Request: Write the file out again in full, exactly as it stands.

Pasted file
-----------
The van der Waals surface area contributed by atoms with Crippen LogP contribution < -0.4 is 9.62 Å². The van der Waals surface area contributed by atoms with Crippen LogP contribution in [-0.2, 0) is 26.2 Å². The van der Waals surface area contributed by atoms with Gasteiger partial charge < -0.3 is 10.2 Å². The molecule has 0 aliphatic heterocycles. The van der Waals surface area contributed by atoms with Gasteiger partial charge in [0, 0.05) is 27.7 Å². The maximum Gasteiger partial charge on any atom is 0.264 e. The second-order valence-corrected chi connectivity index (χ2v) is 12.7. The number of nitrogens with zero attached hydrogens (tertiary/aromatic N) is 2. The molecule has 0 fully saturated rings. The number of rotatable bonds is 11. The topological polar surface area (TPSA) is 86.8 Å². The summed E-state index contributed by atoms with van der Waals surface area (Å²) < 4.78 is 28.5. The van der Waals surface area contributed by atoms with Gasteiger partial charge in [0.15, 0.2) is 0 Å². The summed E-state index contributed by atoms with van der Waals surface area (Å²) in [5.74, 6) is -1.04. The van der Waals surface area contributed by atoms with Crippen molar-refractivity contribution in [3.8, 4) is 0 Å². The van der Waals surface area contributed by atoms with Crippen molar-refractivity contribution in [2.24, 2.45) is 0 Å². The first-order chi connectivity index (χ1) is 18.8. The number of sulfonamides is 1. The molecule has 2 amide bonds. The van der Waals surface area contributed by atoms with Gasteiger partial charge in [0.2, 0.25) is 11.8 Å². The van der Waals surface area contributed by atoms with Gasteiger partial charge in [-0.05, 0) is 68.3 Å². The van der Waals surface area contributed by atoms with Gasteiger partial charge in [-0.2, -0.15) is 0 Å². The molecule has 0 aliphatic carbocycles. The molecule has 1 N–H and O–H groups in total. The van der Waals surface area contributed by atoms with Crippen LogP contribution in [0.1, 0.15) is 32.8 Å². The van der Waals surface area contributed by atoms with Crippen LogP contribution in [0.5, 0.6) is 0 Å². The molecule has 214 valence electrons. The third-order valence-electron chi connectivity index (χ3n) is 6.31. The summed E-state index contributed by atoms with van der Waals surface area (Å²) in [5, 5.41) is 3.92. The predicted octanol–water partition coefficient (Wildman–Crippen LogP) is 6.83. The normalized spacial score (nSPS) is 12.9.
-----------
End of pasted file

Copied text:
The van der Waals surface area contributed by atoms with Crippen LogP contribution < -0.4 is 9.62 Å². The van der Waals surface area contributed by atoms with Crippen LogP contribution in [-0.2, 0) is 26.2 Å². The van der Waals surface area contributed by atoms with Gasteiger partial charge < -0.3 is 10.2 Å². The molecule has 0 aliphatic heterocycles. The van der Waals surface area contributed by atoms with Gasteiger partial charge in [0, 0.05) is 27.7 Å². The maximum Gasteiger partial charge on any atom is 0.264 e. The second-order valence-corrected chi connectivity index (χ2v) is 12.7. The number of nitrogens with zero attached hydrogens (tertiary/aromatic N) is 2. The molecule has 0 fully saturated rings. The number of rotatable bonds is 11. The topological polar surface area (TPSA) is 86.8 Å². The summed E-state index contributed by atoms with van der Waals surface area (Å²) < 4.78 is 28.5. The van der Waals surface area contributed by atoms with Gasteiger partial charge in [0.15, 0.2) is 0 Å². The summed E-state index contributed by atoms with van der Waals surface area (Å²) in [5.74, 6) is -1.04. The van der Waals surface area contributed by atoms with Crippen molar-refractivity contribution in [3.8, 4) is 0 Å². The van der Waals surface area contributed by atoms with Crippen molar-refractivity contribution in [2.24, 2.45) is 0 Å². The first-order chi connectivity index (χ1) is 18.8. The number of sulfonamides is 1. The molecule has 2 amide bonds. The van der Waals surface area contributed by atoms with Gasteiger partial charge in [0.2, 0.25) is 11.8 Å². The van der Waals surface area contributed by atoms with Gasteiger partial charge in [-0.05, 0) is 68.3 Å². The van der Waals surface area contributed by atoms with Gasteiger partial charge in [-0.2, -0.15) is 0 Å². The molecule has 0 aliphatic carbocycles. The molecule has 1 N–H and O–H groups in total. The van der Waals surface area contributed by atoms with Crippen LogP contribution in [0.1, 0.15) is 32.8 Å². The van der Waals surface area contributed by atoms with Crippen LogP contribution in [0.5, 0.6) is 0 Å². The molecule has 214 valence electrons. The third-order valence-electron chi connectivity index (χ3n) is 6.31. The summed E-state index contributed by atoms with van der Waals surface area (Å²) in [5, 5.41) is 3.92. The predicted octanol–water partition coefficient (Wildman–Crippen LogP) is 6.83. The normalized spacial score (nSPS) is 12.9.